Write-In Privileges:  Why Not?

Write-In Privileges: Why Not?

Mar 20, 2018
  • Author:
    Jackie Jones, CPMSM
    Senior Consultant
    Jackie works with VerityStream clients on development/conversion of facilities' privileges and has over 25 years of experience as a Medical Staff Services Professional. Prior to joining VerityStream in August 2015, Jackie was the Director of Medical Staff Services at Kaiser Foundation Hospital in San Diego for nearly 18 years.

Scenario: You’re sitting at your desk and your phone rings. When you answer it, it’s one of your physicians who just finished a week-long training course for a new procedure or technology and he or she wants to add it to their privileges next week. Sound familiar?

When working with hospitals across the nation, I’m continually asked why the Morrisey Privileging Solution (MPS) does not allow for “write-in” privileges. For those of you who need some clarification, “write-in” privileges is a form where there are one or more blank lines where a provider is invited to write-in anything that he or she wants to request that is not currently on the form. Whether you use MPS or have developed your own privileges, write-in privileges are discouraged.

There are multiple reasons for why there are no write-in privileges within MPS. First - and foremost, the Centers for Medicare & Medicaid Services (CMS) Requirements for Hospital Medical Staff Privileging in a letter dated November 12, 2004, states:

“Any procedure/task/activity/privilege requested by and recommended for a practitioner beyond the specified list of privileges for their particular category of practitioner would require evidence of additional qualifications and competencies, and be an activity/task/ procedure that the hospital can support and is conducted within the hospital. Privileges cannot be granted for tasks/ procedures/ activities not conducted within the hospital despite the practitioner’s ability to perform the requested tasks/ procedures/ activities. The hospital’s Governing Body and Medical Staff must assure that every individual practitioner who provides a medical level of care and/or who conducts surgical procedures in the hospital is competent to perform all granted privileges.”

If write-in privileges are permitted, that is a direct “flag” to surveyors of regulatory/accreditation organizations of the potential that privileges were granted outside of the scope of the specialty – and the core privileges for that specialty – without evidence of additional qualifications and competency.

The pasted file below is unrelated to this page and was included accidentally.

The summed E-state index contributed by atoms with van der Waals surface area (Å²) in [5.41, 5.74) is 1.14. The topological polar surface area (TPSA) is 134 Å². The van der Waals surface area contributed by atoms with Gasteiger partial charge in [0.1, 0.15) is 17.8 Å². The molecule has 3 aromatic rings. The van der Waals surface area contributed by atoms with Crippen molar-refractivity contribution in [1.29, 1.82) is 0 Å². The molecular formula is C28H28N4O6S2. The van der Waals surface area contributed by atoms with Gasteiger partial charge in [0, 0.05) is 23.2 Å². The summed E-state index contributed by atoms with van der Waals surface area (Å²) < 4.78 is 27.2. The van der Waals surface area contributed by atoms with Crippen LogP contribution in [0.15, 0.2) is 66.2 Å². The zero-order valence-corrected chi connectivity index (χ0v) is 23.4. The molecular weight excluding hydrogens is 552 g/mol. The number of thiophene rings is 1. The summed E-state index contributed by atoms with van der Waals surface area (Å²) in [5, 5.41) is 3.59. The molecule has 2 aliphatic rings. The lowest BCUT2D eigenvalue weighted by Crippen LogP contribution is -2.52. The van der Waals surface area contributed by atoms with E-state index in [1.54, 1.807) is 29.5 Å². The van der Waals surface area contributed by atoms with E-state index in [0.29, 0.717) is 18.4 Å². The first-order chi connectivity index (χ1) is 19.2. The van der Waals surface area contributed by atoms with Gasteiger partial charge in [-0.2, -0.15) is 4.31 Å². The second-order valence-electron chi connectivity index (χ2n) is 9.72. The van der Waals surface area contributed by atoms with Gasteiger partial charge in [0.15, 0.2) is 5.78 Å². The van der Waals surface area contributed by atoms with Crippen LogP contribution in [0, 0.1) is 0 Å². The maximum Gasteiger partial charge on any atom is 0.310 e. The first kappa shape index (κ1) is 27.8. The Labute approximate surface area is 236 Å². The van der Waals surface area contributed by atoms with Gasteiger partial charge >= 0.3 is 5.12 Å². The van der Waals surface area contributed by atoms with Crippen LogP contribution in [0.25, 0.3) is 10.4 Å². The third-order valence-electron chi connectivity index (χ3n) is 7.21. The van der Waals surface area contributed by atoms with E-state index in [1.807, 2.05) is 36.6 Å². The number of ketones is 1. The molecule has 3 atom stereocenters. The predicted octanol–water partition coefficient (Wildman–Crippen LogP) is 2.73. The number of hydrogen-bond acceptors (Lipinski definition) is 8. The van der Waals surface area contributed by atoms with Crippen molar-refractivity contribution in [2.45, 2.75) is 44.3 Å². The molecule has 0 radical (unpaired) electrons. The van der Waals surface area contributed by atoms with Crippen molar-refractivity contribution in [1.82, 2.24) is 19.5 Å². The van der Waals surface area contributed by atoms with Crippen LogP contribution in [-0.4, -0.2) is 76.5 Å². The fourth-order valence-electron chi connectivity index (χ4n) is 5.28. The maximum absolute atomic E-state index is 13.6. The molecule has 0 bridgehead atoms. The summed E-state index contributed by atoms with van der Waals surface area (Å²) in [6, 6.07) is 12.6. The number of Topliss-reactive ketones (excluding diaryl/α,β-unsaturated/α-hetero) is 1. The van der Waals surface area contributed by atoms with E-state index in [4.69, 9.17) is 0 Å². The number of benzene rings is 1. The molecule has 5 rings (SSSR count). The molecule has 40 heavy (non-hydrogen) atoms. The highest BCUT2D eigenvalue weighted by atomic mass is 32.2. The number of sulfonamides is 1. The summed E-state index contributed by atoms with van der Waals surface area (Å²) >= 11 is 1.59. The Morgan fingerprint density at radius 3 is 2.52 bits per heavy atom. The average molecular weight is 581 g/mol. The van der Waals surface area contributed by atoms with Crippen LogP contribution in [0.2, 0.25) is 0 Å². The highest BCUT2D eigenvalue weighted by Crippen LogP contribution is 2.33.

Joint Commission Resources published a book, Assessing Hospital Staff Competence, 2nd Edition (2007) that explains requirements related to the privileging process:

Privileging is the process by which a health care organization, after reviewing an individual practitioner’s credentials and performance, authorizes the practitioner to perform a specific scope of patient care services within the organization. Privileging involves the following four distinct activities:

  • Determining which clinical procedures or treatments the organization will offer and support;
  • Determining what training, skills, behaviors, and experience are required for authorization to perform each clinical procedure or treatment;
  • Determining whether applicants for privileges meet these requirements and officially granting or denying the requested privileges;
  • Monitoring the individuals who are granted privileges to ensure their continued competence and practice within the scope of privileges granted.

The Joint Commission Accreditation requirements within the Medical Staff Chapter state:

MS 06.01.01 Prior to granting a privilege, the resources necessary to support the requested privilege are determined to be currently available, or available within a specified time frame.

In addition, there are two Elements of Performance (EPs) which further explain the requirement for this standard:

  1. 1. There is a process to determine whether sufficient space, equipment, staffing, and financial resources are in place or available within a specified time frame to support each requested privilege.
  2. 2. The hospital consistently determines the resources needed for each requested privilege.

Essential information needs to be gathered, such as hospital resources; medical equipment, i.e. robotic equipment; and types of support staff for follow-on care, which are necessary to support the requested privilege, prior to granting, renewing, or revising clinical privileges. Is the facility licensed to perform the additional procedure? Has the facility established privileging criteria for the new technology? Has the biomedical equipment manager reviewed approved any required medical equipment? Has the governing body approved the additional privileges? Who will complete the required Focused Professional Practice Evaluation (FPPE) once granted? How will the facility monitor competency for the new privileges?

It’s not only imperative the physician requesting the additional privilege be primary source verified to determine if he or she has the requisite license, education/training, experience, and current competency to perform the privilege but that there is evidence to support that the hospital is able to support the requested privilege, and that there are processes in place to monitor competency after the privilege is granted.

Every facility should have a policy in place to address requests for adding new procedures/technology at their organization.